THOSE DECADENT FRENCH—WITH THEIR PRE-DINNER (“cinq a sept “– 5.00-7.00pm) SEX, LONG VACATIONS AND THEIR SHORT WORKING WEEK
JUST LOOK AT THE CHART BELOW. THE FRENCH HAVE INCREASED THEIR PRODUCTIVITY BY 700% SINCE 1950. THE US INCREASE? JUST OVER 300%
MAYBE THE FRENCH KNOW SOMETHING WE DON’T—AND THEY EAT BETTER, LIVE HEALTHIER LIVES, AND SEVERAL YEARS LONGER TOO
THE GREY LINE IS PRODUCTIVITY—THE BLUE LINE IS PAY. IN THE U.S. THE BLUE LINE (OUR PAY) IS GOING DOWN (WHILE GDP IS GOING UP).
In the U.S., from the end of WW II until about 1973, the National Cake was shared. Pay rose pretty much in line with productivity. Then, corporate America—much shaken by the gains achieved by liberal America, began to fight back. First, corporate America got organized—something it was well equipped to do because it had the financial resources and other expertise. Then it began to suborn the political system to the point where legislation (including the tax system) favored capital over labor.
This highly organized campaign, which has included crushing the unions—particularly in the private sector—has been startlingly successful to the point where an ever increasing share of GDP is going to capital (the shareholders) at the expense of labor (employees).
PRODUCTIVITY UP BY 254.3% FROM 1950 TO 2010 (60 YEARS)—AND PAY UP BY 113.1% THOUGH LARGELY FLAT SINCE 1973 AND NOW GOING DOWN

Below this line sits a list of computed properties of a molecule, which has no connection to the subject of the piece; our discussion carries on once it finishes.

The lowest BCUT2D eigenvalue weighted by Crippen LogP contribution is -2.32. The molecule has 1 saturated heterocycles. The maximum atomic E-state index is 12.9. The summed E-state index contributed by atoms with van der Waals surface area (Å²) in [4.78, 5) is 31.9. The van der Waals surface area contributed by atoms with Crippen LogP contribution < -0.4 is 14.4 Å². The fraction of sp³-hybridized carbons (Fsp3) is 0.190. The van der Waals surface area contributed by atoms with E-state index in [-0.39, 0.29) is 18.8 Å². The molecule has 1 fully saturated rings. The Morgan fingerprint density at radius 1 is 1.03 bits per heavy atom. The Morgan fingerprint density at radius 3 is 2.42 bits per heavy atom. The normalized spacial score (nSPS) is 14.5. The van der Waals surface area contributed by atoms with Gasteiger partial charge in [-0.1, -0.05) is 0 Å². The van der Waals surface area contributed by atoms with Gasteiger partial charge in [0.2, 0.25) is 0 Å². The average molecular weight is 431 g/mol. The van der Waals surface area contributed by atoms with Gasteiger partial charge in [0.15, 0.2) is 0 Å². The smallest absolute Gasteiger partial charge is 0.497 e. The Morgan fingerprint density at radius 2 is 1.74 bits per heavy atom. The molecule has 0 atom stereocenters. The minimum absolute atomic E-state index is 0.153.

“The first truth is that the liberty of a democracy is not safe if the people tolerate the growth of private power to a point where it becomes stronger than their democratic state itself. That, in its essence, is Fascism—ownership of Government by an individual, by a group, or by any other controlling private power.” (Franklin D. Roosevelt: “Message to Congress on Curbing Monopolies.,” April 29, 1938. Online by Gerhard Peters and John T. Woolley, The American Presidency Project.
There seems to be remarkably little interest in the fact that U.S. economy (including the tax system) is so blatantly rigged to favor the ultra-rich—and that our political system has been largely bought. And thus American democracy dies—or is it dead already?
We tend to think of a coup as the sudden and normally violent takeover of a government. We need to broaden our thinking. What we have had in the U.S. is a slow and virtually unnoticed coup where the violence has largely been economic.
Either way, the end result is the same—the control of the system by the few for the few. and where it is becoming increasingly hard to tell the difference between Big Business and Big Government (except that it is Big Business that pulls the strings).
That is not democracy. Some call that Fascism. But let’s not think about that. Let’s go back to doing what we like to do so often—poking fun at the French.
VOR words c.250